As a child, Joan Didion thought a great deal about meaninglessness. “[It] seemed at the time the most prominent negative feature on the horizon,” she wrote in her 2005 memoir, The Year of Magical Thinking. She goes on to list earthquakes and certain rituals of domestic life—making gumbo, arranging stacks of clean towels—as fragments that mattered to her. Cohesion felt impossible, she wrote, so she found solace in the specific. In a 1979 interview with the critic Michiko Kakutani, Didion said she believed that nothing matters. She also believed, more strongly, that it is worth making a record of experience anyway.
Didion’s decades-long attempt to chronicle the images around her is now indelible, both for shifting the literary canon’s idea of what personal reportage could be, and for the snapshots of a particular American experience captured in her prose. With her newest collection of earlier published essays, Let Me Tell You What I Mean, Didion’s ever-expanding influence is worth reconsidering, given how commonly her name seems to be thrown around in contemporary fiction.
In Didion’s 1979 essay, “The White Album,” composed of fragile, pointillist images toggling between the Los Angeles of Linda Kasabian and The Doors, the San Francisco Bay Area of Eldridge Cleaver and Huey Newton, and her own interior disintegration, Didion can’t square the disarray she encounters with a linear narrative story. The piece unfolds in staccato, in what she called flash cuts; presenting tidbits that did not connect calcified into a unique Didion style. “I was meant to know the plot, but all I knew was what I saw: flash pictures in variable sequence, images with no ‘meaning’ beyond their temporary arrangement, not a movie but a cutting room experience,” she wrote. She confronts dread and emptiness in a crisp, unsentimental style.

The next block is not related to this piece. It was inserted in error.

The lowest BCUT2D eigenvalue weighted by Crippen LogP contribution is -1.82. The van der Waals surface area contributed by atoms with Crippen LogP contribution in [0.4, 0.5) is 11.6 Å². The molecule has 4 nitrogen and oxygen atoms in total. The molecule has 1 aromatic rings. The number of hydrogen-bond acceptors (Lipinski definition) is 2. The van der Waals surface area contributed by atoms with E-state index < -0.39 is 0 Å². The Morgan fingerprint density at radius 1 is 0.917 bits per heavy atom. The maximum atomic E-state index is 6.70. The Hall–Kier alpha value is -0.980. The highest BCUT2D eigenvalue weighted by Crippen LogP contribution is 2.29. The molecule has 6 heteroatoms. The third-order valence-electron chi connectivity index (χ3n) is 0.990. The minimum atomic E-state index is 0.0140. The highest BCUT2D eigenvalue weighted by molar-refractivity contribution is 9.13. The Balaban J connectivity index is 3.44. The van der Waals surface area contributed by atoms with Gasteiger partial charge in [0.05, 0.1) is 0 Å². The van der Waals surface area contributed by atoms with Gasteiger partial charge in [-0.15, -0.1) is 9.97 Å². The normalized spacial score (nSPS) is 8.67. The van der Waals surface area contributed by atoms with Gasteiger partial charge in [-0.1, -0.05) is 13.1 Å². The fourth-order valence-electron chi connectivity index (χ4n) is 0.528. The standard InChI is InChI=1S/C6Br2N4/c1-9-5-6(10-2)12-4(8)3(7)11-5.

The private version of these broken centers is often on view in her novels, and in recent years, Didion’s disaffected, detached style—most traceable to her ’70s Hollywood novel, Play It as It Lays—seems to have cast a spell on new generation of novelists, most of them women; it appears to exist in fiction from Catherine Lacey’s 2014 debut, Nobody Is Ever Missing, to Ottessa Moshfegh’s 2018 novel, My Year of Rest and Relaxation. The literary trend is characterized by a particular style of modish novel, defined by the passivity of its female protagonist, set mainly in the interior climate of an adrift, alienated narrator who lurks and languishes and, to the untrained eye, does not seek personal agency.
It’s surprisingly easy to find oneself in Didion’s sway, even unintentionally. Her range is varied but returns again and again to certain tropes and topics: laconic aloofness, the female heroine as distanced observer, the futility of meaning, the myth of narrative cohesion, grief, Los Angeles, New York, foreign reporting, political conventions, the wounded woman, the post-wounded woman. For contemporary authors, touching on any of these puts one in conversation with Didion, even if one doesn’t write like her at all. And her personal style made her iconicity easy to echo—the sunglasses, the famous packing list for reporting trips, where she had everything except a watch, and would call the front desk of the hotel, or her husband, to ask the time.